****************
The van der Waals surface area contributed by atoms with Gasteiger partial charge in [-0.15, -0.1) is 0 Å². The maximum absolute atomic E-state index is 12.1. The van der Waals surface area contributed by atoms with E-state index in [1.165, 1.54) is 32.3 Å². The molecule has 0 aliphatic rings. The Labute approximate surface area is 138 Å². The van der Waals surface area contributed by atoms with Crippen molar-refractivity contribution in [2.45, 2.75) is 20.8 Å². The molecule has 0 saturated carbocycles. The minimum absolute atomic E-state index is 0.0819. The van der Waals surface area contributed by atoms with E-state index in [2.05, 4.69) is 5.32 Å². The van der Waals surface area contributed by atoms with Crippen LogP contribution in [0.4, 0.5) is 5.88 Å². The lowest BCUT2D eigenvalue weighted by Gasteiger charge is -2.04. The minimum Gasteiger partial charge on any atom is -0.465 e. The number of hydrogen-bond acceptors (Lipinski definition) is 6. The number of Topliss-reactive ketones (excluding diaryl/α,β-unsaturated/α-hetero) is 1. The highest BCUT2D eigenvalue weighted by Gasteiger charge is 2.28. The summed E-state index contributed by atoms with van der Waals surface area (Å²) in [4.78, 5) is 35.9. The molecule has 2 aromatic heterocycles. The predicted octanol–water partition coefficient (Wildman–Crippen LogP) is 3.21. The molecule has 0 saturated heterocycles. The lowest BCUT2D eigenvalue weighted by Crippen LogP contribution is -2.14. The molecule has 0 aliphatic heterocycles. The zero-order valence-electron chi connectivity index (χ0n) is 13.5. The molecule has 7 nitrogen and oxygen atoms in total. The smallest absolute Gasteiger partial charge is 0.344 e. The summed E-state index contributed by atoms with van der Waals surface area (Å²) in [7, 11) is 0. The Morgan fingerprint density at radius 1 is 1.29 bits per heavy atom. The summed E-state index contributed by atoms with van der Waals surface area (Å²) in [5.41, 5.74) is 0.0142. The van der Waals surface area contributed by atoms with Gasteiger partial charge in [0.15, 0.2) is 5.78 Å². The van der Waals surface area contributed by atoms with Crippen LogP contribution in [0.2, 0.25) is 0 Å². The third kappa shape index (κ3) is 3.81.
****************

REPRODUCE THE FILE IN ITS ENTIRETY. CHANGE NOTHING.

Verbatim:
The van der Waals surface area contributed by atoms with Gasteiger partial charge in [-0.15, -0.1) is 0 Å². The maximum absolute atomic E-state index is 12.1. The van der Waals surface area contributed by atoms with E-state index in [1.165, 1.54) is 32.3 Å². The molecule has 0 aliphatic rings. The Labute approximate surface area is 138 Å². The van der Waals surface area contributed by atoms with Crippen molar-refractivity contribution in [2.45, 2.75) is 20.8 Å². The molecule has 0 saturated carbocycles. The minimum absolute atomic E-state index is 0.0819. The van der Waals surface area contributed by atoms with E-state index in [2.05, 4.69) is 5.32 Å². The van der Waals surface area contributed by atoms with Crippen LogP contribution in [0.4, 0.5) is 5.88 Å². The lowest BCUT2D eigenvalue weighted by Gasteiger charge is -2.04. The minimum Gasteiger partial charge on any atom is -0.465 e. The number of hydrogen-bond acceptors (Lipinski definition) is 6. The number of Topliss-reactive ketones (excluding diaryl/α,β-unsaturated/α-hetero) is 1. The highest BCUT2D eigenvalue weighted by Gasteiger charge is 2.28. The summed E-state index contributed by atoms with van der Waals surface area (Å²) in [4.78, 5) is 35.9. The molecule has 2 aromatic heterocycles. The predicted octanol–water partition coefficient (Wildman–Crippen LogP) is 3.21. The molecule has 0 saturated heterocycles. The lowest BCUT2D eigenvalue weighted by Crippen LogP contribution is -2.14. The molecule has 0 aliphatic heterocycles. The zero-order valence-electron chi connectivity index (χ0n) is 13.5. The molecule has 7 nitrogen and oxygen atoms in total. The smallest absolute Gasteiger partial charge is 0.344 e. The summed E-state index contributed by atoms with van der Waals surface area (Å²) in [7, 11) is 0. The Morgan fingerprint density at radius 1 is 1.29 bits per heavy atom. The summed E-state index contributed by atoms with van der Waals surface area (Å²) in [5.41, 5.74) is 0.0142. The van der Waals surface area contributed by atoms with Gasteiger partial charge in [0.15, 0.2) is 5.78 Å². The van der Waals surface area contributed by atoms with Crippen LogP contribution in [0.2, 0.25) is 0 Å². The third kappa shape index (κ3) is 3.81.